Nickel price volatility; how it is impacting the stainless steel industry and risking future demand?

Nickel price volatility

Article by Caio Pisano, Technical Marketing Development Manager,  CBMM Europe

We all know that history has a way of repeating itself, and it’s no different in the dynamic world of stainless steel. As the global market evolves, steelmakers and end-users develop new materials and applications, making people’s lives easier and bringing new technological and commercial insights to the supply chain. However, understanding significant events from the past can be crucial to clear the way for developments in the future.
Nickel prices went through the roof on March 8, 2022, climbing above the unbelievable amount of USD 100,000 per ton, which led to the suspension in any trading activity in the London Metal Exchange (LME) for this material. After a few days, on March 16, 2022, LME tried to reimplement trading activities but suspended them again after a few minutes due to system errors, leading the market into a chaotic Wednesday.
If you’ve been in this industry for a while, you know that nickel volatility is nothing new and will recall a spike in prices in 2007, peaking above USD 54,000 per ton. On that occasion, prices peaked over a few months instead of a few days, as in the current situation. The world was also not facing major conflicts or a global pandemic. However, a few months after the nickel price peaked, the Global Financial Crisis (GFC) took place, proving the concept that the volatility is there and will be there in the future.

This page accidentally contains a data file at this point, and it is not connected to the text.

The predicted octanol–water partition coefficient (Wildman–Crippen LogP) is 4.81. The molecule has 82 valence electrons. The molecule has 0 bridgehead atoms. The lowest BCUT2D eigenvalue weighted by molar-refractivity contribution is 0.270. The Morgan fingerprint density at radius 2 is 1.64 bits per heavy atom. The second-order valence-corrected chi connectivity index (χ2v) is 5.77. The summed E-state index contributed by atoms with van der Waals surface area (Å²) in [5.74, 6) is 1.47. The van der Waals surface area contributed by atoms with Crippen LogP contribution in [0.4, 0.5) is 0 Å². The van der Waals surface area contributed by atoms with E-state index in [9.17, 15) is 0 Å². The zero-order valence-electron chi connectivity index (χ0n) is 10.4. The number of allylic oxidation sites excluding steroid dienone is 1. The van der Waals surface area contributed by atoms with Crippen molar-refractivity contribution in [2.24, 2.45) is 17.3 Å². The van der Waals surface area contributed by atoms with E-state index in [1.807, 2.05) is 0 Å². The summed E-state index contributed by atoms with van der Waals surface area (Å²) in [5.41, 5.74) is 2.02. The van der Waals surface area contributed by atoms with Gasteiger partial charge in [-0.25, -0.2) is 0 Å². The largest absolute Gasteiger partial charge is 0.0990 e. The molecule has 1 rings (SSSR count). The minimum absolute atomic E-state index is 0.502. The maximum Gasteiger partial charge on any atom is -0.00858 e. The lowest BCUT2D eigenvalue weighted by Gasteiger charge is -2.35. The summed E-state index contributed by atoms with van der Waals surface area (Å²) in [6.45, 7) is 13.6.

Raw material price volatility is bad news for stainless steel end-users who are exposed to increases in alloy surcharge prices. There are indications that the alloy surcharge for austenitic stainless steel will be higher in May 2022 than the total price of the same steel in February 2022. Therefore end users who didn’t forecast that the nickel prices would rise to these high levels could have issues in the coming months.
The questions to be answered in this article are: How can you protect yourself against nickel volatility, and how can we avoid falling global demand for stainless steel due to prohibitive prices? We can look to the past for interesting insights to answer these questions. In the years following the price spike in 2007, we see significant growth in the share of ferritic stainless steels (nickel free). It’s also possible to see the development of new solutions, such as Mn-austenitic stainless steels (200 Series), for applications that didn’t have significant technical requirements although this grade still contains low levels of nickel.
Grade 430Nb is used in white goods applications such as kitchen sinksA few years later, niobium stabilized ferritic stainless steels started to gain market share. These materials could be easily welded and used in some high-temperature applications where austenitic stainless steels were specified. In some specific cases, they could be deep drawn, opening the door for their usage in the white goods industry. A significant example was the development of 430Nb for deep drawing quality, with an enhanced crystallographic texture. This material is now used in sinks, stovetops and other white goods applications.